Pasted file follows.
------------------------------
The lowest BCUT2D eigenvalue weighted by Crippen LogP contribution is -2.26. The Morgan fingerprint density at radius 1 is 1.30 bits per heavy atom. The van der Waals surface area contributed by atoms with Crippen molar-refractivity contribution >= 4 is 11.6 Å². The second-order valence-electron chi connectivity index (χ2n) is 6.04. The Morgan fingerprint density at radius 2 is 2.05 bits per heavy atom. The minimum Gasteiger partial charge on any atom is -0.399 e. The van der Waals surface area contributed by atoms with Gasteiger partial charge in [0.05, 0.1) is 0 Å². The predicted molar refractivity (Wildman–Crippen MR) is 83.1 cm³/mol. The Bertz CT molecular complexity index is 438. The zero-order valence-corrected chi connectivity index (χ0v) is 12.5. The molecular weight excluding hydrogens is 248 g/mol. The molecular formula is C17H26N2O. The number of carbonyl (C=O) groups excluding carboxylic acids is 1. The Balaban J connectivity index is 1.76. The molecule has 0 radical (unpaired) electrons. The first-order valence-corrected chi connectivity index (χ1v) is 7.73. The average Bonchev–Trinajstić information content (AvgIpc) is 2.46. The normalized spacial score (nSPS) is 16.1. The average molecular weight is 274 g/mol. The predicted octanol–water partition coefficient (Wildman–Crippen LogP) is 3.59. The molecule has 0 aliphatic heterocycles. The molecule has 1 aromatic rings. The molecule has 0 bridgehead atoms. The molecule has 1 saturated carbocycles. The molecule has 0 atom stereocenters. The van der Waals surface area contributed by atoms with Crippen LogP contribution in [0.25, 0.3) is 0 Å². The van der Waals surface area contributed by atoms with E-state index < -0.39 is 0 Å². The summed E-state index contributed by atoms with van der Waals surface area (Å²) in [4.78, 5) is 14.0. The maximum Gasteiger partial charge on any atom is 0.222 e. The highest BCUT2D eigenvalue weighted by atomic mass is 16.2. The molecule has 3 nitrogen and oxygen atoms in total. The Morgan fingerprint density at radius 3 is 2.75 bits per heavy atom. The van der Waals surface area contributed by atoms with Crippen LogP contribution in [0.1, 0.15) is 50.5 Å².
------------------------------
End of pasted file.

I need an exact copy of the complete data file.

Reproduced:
The lowest BCUT2D eigenvalue weighted by Crippen LogP contribution is -2.26. The Morgan fingerprint density at radius 1 is 1.30 bits per heavy atom. The van der Waals surface area contributed by atoms with Crippen molar-refractivity contribution >= 4 is 11.6 Å². The second-order valence-electron chi connectivity index (χ2n) is 6.04. The Morgan fingerprint density at radius 2 is 2.05 bits per heavy atom. The minimum Gasteiger partial charge on any atom is -0.399 e. The van der Waals surface area contributed by atoms with Gasteiger partial charge in [0.05, 0.1) is 0 Å². The predicted molar refractivity (Wildman–Crippen MR) is 83.1 cm³/mol. The Bertz CT molecular complexity index is 438. The zero-order valence-corrected chi connectivity index (χ0v) is 12.5. The molecular weight excluding hydrogens is 248 g/mol. The molecular formula is C17H26N2O. The number of carbonyl (C=O) groups excluding carboxylic acids is 1. The Balaban J connectivity index is 1.76. The molecule has 0 radical (unpaired) electrons. The first-order valence-corrected chi connectivity index (χ1v) is 7.73. The average Bonchev–Trinajstić information content (AvgIpc) is 2.46. The normalized spacial score (nSPS) is 16.1. The average molecular weight is 274 g/mol. The predicted octanol–water partition coefficient (Wildman–Crippen LogP) is 3.59. The molecule has 0 aliphatic heterocycles. The molecule has 1 aromatic rings. The molecule has 0 bridgehead atoms. The molecule has 1 saturated carbocycles. The molecule has 0 atom stereocenters. The van der Waals surface area contributed by atoms with Crippen LogP contribution in [0.25, 0.3) is 0 Å². The van der Waals surface area contributed by atoms with E-state index < -0.39 is 0 Å². The summed E-state index contributed by atoms with van der Waals surface area (Å²) in [4.78, 5) is 14.0. The maximum Gasteiger partial charge on any atom is 0.222 e. The highest BCUT2D eigenvalue weighted by atomic mass is 16.2. The molecule has 3 nitrogen and oxygen atoms in total. The Morgan fingerprint density at radius 3 is 2.75 bits per heavy atom. The van der Waals surface area contributed by atoms with Crippen LogP contribution in [0.1, 0.15) is 50.5 Å².